Love’s labours… lost! by Catherine Bennetto
‘It’s Valentines Day tomorrow,’ I said leadingly while stuck in traffic in the pouring rain, late for picking up the kids who were sent to school with no raincoats. ‘We don’t do Valentine’s Day,’ my husband said. ‘Why should we celebrate love on one specified day when there are 364 others in the year? I’ll be romantic when I want to not when I’m told to.’
As nice as it might be to receive a romantic gesture on the assigned day, I actually agree with the sentiment. Even if it was said in an offhand manner and followed by a stream of obscenities directed towards the reversing earthmover keeping us from our soggy children.
My husband may shun being told to show the love on Feb 14th (he always has had a problem being told what to do – he ignores sat navs because they’re too know-it-all) but he has been surprisingly romantic at unexpected times. Which seems to me to be far more meaningful. I shan’t give you examples because I have a word count restriction. And anyway, it’s actually the unconscious acts that move me the most. Such as:
- When I read out a good review I received on my first published novel and looked up to see his eyes watering.
- When I found out that, while overseas for a three-month contract, he’d listen to a playlist I made for the children each night because he missed being with his family. (This playlist included Wonky Donkey and the theme tune to Iggle Piggle.)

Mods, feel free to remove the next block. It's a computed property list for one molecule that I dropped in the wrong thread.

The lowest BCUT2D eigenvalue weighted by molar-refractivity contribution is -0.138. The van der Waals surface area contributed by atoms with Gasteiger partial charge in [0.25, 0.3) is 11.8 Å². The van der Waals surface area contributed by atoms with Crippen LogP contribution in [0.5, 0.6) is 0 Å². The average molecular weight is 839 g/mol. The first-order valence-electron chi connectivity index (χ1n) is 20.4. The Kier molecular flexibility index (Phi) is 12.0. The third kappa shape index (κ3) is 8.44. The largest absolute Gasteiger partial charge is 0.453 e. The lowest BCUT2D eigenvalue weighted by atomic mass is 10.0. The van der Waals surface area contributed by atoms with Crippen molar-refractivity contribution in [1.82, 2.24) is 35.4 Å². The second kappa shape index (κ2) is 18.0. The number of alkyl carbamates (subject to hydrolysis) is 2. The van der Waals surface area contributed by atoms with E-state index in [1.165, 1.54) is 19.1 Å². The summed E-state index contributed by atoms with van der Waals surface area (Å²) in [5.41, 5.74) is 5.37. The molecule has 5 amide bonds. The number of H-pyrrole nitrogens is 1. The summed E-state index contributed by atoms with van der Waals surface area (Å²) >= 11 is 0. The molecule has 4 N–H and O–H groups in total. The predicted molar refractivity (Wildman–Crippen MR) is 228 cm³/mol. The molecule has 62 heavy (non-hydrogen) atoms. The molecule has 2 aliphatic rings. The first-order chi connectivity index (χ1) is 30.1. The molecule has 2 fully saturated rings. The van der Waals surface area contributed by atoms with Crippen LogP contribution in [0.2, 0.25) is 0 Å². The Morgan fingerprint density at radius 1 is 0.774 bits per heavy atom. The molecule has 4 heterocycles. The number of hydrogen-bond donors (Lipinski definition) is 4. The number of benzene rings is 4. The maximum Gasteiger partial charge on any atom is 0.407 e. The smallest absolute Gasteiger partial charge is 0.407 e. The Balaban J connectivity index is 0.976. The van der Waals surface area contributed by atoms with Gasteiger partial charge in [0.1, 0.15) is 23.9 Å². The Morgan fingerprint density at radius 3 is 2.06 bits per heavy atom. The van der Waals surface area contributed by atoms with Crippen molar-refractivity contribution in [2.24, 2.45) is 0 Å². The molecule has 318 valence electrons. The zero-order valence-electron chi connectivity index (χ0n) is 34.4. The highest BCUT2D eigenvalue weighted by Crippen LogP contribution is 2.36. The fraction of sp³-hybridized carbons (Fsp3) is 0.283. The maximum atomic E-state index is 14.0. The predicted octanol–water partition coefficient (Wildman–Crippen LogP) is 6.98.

- When he asks me how I’d like my coffee each morning with no hint of the exasperation I know he harbours because I like it black, or with milk, or with sugar, or with almond milk, or with no sugar, or decaf, or so strong you could float an encyclopaedia on the top of it. Or ‘I’ve given up coffee. You know that.’
I’ve had dinners at overbooked, understaffed restaurants with boyfriends proffering a single rose the same as the girl’s at the next table, and the next, and the next. I’ve received the odd card from potential suitors I was sure was one of many they’d sent out that year. And I’ve had plenty of Valentines evenings alone, as an empowered woman, watching The Labyrinth, dreaming that a Goblin King with Lycra leggings and shiny balls might come and whisk me off the sofa at any given moment.
Most of those experiences (except the Lycra leggings one) left me feeling a little empty. So Amazon can keep its Valentines Day-themed bouquet of long stemmed chocolates roses, because nothing compares to (youooooo – sorry, a little Sinead O’Conner segue way there) my big bear of a husband getting tearful over a nice review his wife got.